According to the World Economic Forum, world trade is estimated at 14 trillion dollars, 90% of which is transported by sea. Approximately seven to nine trillion of this trade is transported via the 400 million containers or so handled in terminals around the world.
Since Covid-19 hit, ocean freight rates have never been higher – up 1,500% over the last two years. Concurrently, ocean liners’ reliability has never been lower, with a mere 30% – 40% rate of on-time arrival. The Federal Reserve has even identified these supply chain issues as a primary driver of inflation – currently at a 30 year high in the US and UK.
This crisis is the sum of an amalgamation of factors. For starters, gaps in manufacturing have yielded a shortage of critical materials. Recent chip shortages, for instance, have hindered every IoT-based industry from automotive to gaming. Labor itself has also seen detrimental shortages – companies are showering their workers with perks just to mitigate turnover. Logistically speaking, port congestion and disorganized transportation systems have compounded these shortages. All too often, trucks and vessels end up in the wrong place and waste precious delivery time waiting for the next supply chain link to take over.
Though these issues are largely temporary, there’s one trend that won’t fade – people are simply buying more and expecting more from their service providers.
Generalized solution vs. best of breed
There are more than 250,000 organizations in the world engaged in containerised trade: Beneficial Cargo Owners who own the cargo (e.g., Ikea, Nike); Liners which ship the cargos (e.g., Maersk, MSC); Terminal operators who handle the cargo (e.g., DP World) – – and freight forwarders which are effectively the connected tissue of this industry.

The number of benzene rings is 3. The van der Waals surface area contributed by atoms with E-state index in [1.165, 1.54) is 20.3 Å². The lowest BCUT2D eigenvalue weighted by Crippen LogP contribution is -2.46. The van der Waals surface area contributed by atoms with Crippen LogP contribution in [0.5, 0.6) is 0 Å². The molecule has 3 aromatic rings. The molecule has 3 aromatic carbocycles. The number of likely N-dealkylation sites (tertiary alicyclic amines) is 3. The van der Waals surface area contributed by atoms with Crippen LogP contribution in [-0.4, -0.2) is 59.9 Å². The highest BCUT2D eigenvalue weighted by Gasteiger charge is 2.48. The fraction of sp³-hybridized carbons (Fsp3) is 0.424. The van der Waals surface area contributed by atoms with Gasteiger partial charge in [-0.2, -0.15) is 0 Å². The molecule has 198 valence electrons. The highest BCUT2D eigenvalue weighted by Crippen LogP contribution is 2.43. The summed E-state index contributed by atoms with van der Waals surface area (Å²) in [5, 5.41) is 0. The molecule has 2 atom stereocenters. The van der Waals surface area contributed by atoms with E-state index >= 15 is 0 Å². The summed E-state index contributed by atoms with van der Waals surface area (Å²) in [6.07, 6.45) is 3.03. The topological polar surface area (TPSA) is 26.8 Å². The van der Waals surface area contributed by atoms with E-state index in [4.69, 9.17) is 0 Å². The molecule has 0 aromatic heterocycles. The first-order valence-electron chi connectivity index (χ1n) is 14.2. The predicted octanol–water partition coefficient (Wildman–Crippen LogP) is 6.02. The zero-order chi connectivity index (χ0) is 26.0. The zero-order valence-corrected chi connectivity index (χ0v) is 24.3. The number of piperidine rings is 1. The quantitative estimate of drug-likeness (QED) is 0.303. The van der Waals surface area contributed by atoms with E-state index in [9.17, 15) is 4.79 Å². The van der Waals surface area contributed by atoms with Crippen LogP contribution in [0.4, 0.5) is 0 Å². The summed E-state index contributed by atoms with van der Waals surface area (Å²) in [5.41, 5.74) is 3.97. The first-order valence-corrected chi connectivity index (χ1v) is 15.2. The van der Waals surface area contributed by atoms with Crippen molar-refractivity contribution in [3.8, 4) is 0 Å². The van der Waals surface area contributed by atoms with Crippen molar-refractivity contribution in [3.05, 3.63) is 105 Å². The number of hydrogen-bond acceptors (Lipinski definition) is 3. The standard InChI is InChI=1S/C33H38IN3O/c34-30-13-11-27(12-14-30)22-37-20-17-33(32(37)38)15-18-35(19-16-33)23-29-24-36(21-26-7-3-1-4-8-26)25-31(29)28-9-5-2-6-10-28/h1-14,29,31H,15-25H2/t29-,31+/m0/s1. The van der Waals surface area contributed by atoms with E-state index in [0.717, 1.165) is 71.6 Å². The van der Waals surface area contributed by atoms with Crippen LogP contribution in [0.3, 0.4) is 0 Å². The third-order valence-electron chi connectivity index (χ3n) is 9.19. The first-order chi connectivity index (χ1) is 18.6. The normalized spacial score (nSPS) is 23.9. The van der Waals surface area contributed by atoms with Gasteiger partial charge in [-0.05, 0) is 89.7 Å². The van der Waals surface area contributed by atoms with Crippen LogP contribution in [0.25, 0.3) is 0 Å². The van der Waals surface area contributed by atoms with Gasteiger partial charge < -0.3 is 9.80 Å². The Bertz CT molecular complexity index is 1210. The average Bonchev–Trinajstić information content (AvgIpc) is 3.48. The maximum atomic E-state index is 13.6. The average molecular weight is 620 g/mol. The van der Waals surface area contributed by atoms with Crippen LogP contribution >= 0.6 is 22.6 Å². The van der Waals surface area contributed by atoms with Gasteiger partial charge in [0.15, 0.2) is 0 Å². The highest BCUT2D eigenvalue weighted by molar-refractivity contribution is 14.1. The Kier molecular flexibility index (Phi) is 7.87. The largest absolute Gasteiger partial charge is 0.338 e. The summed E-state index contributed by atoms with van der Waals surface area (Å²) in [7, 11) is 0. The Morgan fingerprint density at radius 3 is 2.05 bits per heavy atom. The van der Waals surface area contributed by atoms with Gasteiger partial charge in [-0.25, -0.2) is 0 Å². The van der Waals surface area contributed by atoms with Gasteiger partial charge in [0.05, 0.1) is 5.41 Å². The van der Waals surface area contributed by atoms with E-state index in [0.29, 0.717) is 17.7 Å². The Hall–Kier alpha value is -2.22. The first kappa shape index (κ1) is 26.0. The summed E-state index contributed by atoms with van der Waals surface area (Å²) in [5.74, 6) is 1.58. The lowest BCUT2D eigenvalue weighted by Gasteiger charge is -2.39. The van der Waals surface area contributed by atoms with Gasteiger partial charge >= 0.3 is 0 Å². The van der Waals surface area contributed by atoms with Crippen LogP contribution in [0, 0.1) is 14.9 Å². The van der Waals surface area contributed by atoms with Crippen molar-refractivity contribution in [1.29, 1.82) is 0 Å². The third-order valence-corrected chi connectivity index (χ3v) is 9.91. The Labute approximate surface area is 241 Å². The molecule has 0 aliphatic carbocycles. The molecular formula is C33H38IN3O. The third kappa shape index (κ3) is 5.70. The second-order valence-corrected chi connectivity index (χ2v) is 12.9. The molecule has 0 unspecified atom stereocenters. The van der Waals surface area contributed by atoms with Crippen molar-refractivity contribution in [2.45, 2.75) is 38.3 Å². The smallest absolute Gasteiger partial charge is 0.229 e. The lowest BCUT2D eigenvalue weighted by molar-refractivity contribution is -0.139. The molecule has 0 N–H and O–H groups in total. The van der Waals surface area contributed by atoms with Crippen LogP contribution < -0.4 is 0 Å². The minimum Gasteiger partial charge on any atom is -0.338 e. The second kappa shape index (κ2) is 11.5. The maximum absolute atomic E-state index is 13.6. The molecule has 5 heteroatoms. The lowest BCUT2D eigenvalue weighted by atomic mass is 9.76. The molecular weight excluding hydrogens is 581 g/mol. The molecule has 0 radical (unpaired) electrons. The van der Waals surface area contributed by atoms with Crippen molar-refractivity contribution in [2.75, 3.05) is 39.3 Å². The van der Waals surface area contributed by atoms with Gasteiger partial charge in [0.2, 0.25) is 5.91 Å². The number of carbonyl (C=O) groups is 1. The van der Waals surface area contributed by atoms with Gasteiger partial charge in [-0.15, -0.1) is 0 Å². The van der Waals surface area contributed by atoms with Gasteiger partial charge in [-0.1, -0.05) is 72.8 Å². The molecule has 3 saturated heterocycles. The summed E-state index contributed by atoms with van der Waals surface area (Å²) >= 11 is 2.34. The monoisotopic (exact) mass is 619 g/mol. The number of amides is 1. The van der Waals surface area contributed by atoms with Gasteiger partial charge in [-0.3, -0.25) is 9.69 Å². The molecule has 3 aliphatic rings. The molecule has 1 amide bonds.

These groups are effectively divided into two: The exclusively shipping companies (container lines, container terminals) and the multimodal ones (BCOs and Freight Forwarders). According to Gartner, 50% of the product-focused companies will invest in a Real-Time Transportation Visibility Solution.
From a customer perspective, when addressing the visibility and predictability challenges, you have two main approaches: The first is to adopt a generalized solution, partner with a company that can offer you an end-to-end visibility solution. The pros are clear- one vendor, one solution, connecting the dots.
However, speaking with hundreds of logistics companies shows a different picture: none of the ocean professionals we talked to felt content with the products and services they were buying and using. They mainly felt it’s a positive step in the right direction but that it lacks both nuances relevant to the domain as well as predictive capabilities.
There could be an alternative: Some domains are so complex and require more domain expertise and focus – a “best of breed” approach.